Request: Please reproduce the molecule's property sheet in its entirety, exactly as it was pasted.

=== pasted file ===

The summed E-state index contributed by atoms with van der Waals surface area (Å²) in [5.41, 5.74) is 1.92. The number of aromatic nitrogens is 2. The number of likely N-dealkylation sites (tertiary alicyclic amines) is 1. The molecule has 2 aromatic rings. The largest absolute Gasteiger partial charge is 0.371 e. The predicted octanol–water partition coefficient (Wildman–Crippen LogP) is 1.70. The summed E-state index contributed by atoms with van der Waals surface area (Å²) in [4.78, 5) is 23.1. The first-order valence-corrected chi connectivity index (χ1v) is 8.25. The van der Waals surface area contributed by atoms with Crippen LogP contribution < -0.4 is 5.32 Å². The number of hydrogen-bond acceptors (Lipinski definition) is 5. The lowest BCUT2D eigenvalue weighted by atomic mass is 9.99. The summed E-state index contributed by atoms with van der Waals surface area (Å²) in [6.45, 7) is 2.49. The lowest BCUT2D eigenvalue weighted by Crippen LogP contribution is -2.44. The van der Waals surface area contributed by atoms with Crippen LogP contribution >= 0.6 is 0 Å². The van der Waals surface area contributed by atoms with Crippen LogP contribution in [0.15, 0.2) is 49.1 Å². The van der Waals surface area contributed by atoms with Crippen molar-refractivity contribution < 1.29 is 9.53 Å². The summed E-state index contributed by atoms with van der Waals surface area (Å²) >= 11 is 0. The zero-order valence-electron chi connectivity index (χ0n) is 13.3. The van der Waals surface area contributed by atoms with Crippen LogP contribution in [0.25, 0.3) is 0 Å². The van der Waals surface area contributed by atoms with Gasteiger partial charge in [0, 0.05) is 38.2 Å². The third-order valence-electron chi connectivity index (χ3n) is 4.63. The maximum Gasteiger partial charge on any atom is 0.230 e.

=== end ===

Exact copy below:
The summed E-state index contributed by atoms with van der Waals surface area (Å²) in [5.41, 5.74) is 1.92. The number of aromatic nitrogens is 2. The number of likely N-dealkylation sites (tertiary alicyclic amines) is 1. The molecule has 2 aromatic rings. The largest absolute Gasteiger partial charge is 0.371 e. The predicted octanol–water partition coefficient (Wildman–Crippen LogP) is 1.70. The summed E-state index contributed by atoms with van der Waals surface area (Å²) in [4.78, 5) is 23.1. The first-order valence-corrected chi connectivity index (χ1v) is 8.25. The van der Waals surface area contributed by atoms with Crippen LogP contribution < -0.4 is 5.32 Å². The number of hydrogen-bond acceptors (Lipinski definition) is 5. The lowest BCUT2D eigenvalue weighted by atomic mass is 9.99. The summed E-state index contributed by atoms with van der Waals surface area (Å²) in [6.45, 7) is 2.49. The lowest BCUT2D eigenvalue weighted by Crippen LogP contribution is -2.44. The van der Waals surface area contributed by atoms with Crippen LogP contribution >= 0.6 is 0 Å². The van der Waals surface area contributed by atoms with Crippen LogP contribution in [0.15, 0.2) is 49.1 Å². The van der Waals surface area contributed by atoms with Crippen molar-refractivity contribution < 1.29 is 9.53 Å². The summed E-state index contributed by atoms with van der Waals surface area (Å²) >= 11 is 0. The zero-order valence-electron chi connectivity index (χ0n) is 13.3. The van der Waals surface area contributed by atoms with Crippen LogP contribution in [0.25, 0.3) is 0 Å². The van der Waals surface area contributed by atoms with Gasteiger partial charge in [0, 0.05) is 38.2 Å². The third-order valence-electron chi connectivity index (χ3n) is 4.63. The maximum Gasteiger partial charge on any atom is 0.230 e.